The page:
If I understand you (your interpretation of and disagreement with Lorde) correctly, I think the point would be that in the struggle against domination/hierarchy/etc., one has to make do with what one is presented with. You say, "The master's tools might be the only ones we have." I completely agree with this statement, and so does Marx, I take it. That is, I think the idea of self-reflexive immanent critique (in other words historical materialism) implies:

1.turning your situation against itself (both intellectually and materially - part of the point is that the intellectual and the material are related)

2.attempting to ground your ability to do this in the contradictions of that situation. (that's the self-reflexivity part)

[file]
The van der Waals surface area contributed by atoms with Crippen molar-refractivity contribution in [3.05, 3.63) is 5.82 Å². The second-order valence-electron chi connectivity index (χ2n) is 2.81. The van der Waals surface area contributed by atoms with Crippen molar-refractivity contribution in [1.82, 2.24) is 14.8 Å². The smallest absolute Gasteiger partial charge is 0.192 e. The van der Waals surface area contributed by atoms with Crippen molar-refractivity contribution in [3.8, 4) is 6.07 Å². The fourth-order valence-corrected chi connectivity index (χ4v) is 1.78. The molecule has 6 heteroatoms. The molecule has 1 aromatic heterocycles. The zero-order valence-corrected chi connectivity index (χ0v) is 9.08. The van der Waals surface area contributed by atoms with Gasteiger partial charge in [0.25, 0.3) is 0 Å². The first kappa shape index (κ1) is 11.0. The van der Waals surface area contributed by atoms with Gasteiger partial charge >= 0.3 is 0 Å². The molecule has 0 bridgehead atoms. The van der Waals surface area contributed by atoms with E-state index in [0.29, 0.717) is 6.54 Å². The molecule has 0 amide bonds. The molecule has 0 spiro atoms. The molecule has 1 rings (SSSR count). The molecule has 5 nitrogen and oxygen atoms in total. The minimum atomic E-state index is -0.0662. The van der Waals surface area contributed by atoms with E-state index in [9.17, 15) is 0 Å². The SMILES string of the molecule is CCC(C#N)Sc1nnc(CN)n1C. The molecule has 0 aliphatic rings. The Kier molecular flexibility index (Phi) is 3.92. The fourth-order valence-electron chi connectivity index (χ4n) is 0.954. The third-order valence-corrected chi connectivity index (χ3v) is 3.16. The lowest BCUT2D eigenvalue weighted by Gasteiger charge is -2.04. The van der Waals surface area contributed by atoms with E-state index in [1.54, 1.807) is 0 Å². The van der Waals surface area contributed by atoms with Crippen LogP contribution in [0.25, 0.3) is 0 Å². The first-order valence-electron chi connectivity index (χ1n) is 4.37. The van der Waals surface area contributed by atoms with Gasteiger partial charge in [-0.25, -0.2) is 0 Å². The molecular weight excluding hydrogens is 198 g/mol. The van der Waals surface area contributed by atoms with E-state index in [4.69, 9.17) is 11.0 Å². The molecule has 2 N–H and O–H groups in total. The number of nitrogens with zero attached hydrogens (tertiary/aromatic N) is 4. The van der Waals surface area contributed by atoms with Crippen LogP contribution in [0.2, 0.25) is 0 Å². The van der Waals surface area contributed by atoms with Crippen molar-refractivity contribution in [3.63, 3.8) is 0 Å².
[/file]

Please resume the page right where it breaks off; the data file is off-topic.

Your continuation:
But I might be misinterpreting you/Lorde, since I'm not sure which "tools" you/Lorde have in mind. I was just looking over the talk where she says this and it seems wildly unclear to me.

Is the Attentat critique of critique online anywhere that you know of? Without having read it, my immediate reaction is just that I understand critique to be an attempt to identify both the limits and the possibilities of a thing. In my mind that's certainly a kind of engagement, but one that tries not to be stuck with just hating the thing in question.

I think I understand the wish to disengage from things you hate, if that's what you/Attentat are driving at. Nietzsche says I think something like, 'where you cannot love, there you can only turn away'. I'm just not convinced that's possible with capitalism. Actually, I would go so far as to say that the very possibility of "turning away"/escaping things you hate could be the definition of a post-capitalist situation.